“The Natural” was all about the passion and drama that comes with the love of baseball. Upping the stakes, at a big game to win it all. Pitching, home runs, the high-light reel, etc.
“Major League” starts off as a screwball and ends up having a shining moment as epic as any baseball scene in sports movies, over the ages.
“Bull Durham,” was somewhere in between the two and was more about taking the glamour out of the game and writing a travelogue of how hard the minor-league life is. It is a very well written story centered around a woman who fancies herself as a baseball “theologian.”
Annie Savoy (played by a very sexy Susan Sarandon–in this role any way) is a woman that takes it upon herself to “date” one member of the local Durham Bull’s baseball club a year. She brags that this generally gets them to “The Show,” thus only allowing her one relationship per season.
Crash diplomatically relieves himself from the competition with a very poetic monologue, and Annie realizes that her approach was a huge mistake.
Crash and Annie both take on Nuke as a men-tee, with very different tactics, obviously. Annie is a nurturer/lover and educates him with poetry, spirituality, and “magic” garments…?
Crash is a tough love father figure. Crash’s nickname for Ebby is way more fitting than “Nuke,” IMO…he even goes so far as to tell the opposing hitter what the pitch will be when Ebby “shakes” Crash off.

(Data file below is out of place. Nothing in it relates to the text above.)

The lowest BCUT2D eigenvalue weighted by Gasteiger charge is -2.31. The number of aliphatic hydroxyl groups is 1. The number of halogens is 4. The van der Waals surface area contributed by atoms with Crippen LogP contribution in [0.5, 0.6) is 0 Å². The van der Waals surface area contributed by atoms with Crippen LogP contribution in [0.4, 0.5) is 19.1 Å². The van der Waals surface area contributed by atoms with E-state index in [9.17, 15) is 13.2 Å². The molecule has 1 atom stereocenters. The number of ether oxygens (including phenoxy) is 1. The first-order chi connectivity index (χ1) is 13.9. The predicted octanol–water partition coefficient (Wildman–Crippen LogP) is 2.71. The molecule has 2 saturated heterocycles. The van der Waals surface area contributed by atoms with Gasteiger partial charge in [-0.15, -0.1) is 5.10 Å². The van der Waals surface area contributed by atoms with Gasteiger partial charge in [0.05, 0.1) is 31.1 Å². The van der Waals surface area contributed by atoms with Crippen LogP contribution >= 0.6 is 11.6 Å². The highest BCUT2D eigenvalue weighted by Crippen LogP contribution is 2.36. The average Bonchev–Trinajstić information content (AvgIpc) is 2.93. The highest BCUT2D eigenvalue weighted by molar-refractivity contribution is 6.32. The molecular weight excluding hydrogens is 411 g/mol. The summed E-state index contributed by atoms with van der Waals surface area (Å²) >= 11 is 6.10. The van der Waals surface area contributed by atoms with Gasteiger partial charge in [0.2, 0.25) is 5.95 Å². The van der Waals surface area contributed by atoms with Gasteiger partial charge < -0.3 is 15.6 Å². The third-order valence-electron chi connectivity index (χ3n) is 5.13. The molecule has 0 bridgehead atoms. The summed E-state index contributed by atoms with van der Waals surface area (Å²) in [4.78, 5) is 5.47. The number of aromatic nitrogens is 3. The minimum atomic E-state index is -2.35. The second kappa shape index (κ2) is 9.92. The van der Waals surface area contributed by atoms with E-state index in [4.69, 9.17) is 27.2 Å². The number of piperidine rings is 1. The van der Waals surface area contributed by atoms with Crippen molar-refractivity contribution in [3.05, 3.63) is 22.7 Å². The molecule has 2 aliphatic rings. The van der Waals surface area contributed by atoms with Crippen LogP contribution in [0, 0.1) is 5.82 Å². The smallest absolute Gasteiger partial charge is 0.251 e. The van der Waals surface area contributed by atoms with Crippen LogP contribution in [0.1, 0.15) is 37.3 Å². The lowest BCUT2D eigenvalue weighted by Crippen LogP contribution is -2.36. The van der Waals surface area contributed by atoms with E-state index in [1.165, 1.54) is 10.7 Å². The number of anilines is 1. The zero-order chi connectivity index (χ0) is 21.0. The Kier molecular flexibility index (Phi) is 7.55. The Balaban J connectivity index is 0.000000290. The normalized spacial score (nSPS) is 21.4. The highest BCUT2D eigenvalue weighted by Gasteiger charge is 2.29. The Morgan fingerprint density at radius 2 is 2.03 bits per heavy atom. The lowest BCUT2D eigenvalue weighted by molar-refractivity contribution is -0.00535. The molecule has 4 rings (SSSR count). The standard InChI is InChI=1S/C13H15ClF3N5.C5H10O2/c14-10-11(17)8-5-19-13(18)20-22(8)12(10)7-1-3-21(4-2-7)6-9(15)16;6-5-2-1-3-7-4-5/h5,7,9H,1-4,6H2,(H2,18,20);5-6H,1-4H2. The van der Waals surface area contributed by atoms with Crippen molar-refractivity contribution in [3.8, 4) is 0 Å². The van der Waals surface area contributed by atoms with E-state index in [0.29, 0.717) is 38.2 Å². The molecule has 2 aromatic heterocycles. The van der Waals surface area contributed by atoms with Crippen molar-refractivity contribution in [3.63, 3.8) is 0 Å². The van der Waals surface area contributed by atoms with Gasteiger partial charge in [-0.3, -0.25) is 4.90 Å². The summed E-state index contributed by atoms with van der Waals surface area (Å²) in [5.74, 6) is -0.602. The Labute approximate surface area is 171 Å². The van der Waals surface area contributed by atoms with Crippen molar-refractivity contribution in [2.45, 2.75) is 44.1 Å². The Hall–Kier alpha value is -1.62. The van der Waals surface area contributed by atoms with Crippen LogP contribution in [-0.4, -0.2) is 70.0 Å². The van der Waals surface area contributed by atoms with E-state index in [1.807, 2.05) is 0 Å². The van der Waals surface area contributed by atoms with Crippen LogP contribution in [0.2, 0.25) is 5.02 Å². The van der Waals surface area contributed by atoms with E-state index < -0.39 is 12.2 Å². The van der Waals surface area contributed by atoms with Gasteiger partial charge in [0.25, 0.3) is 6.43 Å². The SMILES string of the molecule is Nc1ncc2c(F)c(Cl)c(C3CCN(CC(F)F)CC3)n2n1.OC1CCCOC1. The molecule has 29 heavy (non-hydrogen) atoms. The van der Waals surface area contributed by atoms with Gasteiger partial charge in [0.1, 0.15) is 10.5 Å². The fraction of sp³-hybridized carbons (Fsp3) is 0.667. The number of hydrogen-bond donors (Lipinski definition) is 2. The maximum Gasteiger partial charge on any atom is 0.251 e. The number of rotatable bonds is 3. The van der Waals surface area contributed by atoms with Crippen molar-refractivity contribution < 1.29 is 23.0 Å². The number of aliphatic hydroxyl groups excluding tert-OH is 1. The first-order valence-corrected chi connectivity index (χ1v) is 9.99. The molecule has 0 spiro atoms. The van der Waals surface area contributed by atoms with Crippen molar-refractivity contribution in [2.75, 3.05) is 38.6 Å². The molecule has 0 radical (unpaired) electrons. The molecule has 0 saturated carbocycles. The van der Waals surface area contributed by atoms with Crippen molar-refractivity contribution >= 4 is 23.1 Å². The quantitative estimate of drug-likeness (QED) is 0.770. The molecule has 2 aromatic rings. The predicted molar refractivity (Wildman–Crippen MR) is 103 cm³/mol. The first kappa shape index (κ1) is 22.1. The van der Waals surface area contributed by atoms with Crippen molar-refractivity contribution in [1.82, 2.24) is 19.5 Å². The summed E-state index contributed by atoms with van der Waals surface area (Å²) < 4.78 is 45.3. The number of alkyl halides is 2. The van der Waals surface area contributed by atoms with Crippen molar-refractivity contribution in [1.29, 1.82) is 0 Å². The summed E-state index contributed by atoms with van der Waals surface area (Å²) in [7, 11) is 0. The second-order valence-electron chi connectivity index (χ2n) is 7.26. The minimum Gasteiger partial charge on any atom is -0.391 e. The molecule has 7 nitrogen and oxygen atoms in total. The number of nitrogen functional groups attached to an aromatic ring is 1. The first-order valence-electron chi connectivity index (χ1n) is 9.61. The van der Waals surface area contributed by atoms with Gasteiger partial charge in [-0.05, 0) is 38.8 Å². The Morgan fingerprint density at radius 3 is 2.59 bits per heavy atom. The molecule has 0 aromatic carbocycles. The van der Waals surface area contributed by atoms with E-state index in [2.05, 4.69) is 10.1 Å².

I remember this as the first movie I had seen referring to the majors as, “The Show.” I love that.
The film consists of many well written scenes. The dialogue is original and witty. It’s safe to say that writer/director Ron Shelton has spent some time travelling from town-to-town on a few minor league buses.
That is the essence of the movie. The experience of being on a minor league team.
It is very quotable:
Skip: You guys. You lollygag the ball around the infield. You lollygag your way down to first. You lollygag in and out of the dugout. You know what that makes you? Larry!
Skip: Lollygaggers. What’s our record, Larry?
Larry: Eight and sixteen.
Skip: Eight… and sixteen. How’d we ever win eight?
Larry: It’s a miracle.
Skip: It’s a miracle. This… is a simple game. You throw the ball. You hit the ball. You catch the ball.
This scene is of course delivered by the late great Trey Wilson (mentioned in “Raising Arizona“) as Skip and Robert Wuhl as Larry. I feel it is one of the great moments in movies about sports. There is purpose to it for all of the characters involved, and at the end of the day, you get a great laugh. Did I mention that Skip decided to deliver this message when they were all in the shower room after having grabbed a pile of baseball bats–and in dramatic fashion–throwing them at their feet?
Even though there is a lacking in the glamour of baseball in this picture, Ron Shelton treats baseball with the utmost respect. The title character has made a religion from baseball, and Crash cannot help himself from causing humiliation and harm to Nuke when he feels he “disrespects” the game.
Don’t expect any game winning home runs, or bases loaded strike outs, but this movie bleeds baseball in every bit of dialogue from three very passionate players.
Just remember: “The rose goes in front, big guy.”
Words to live by…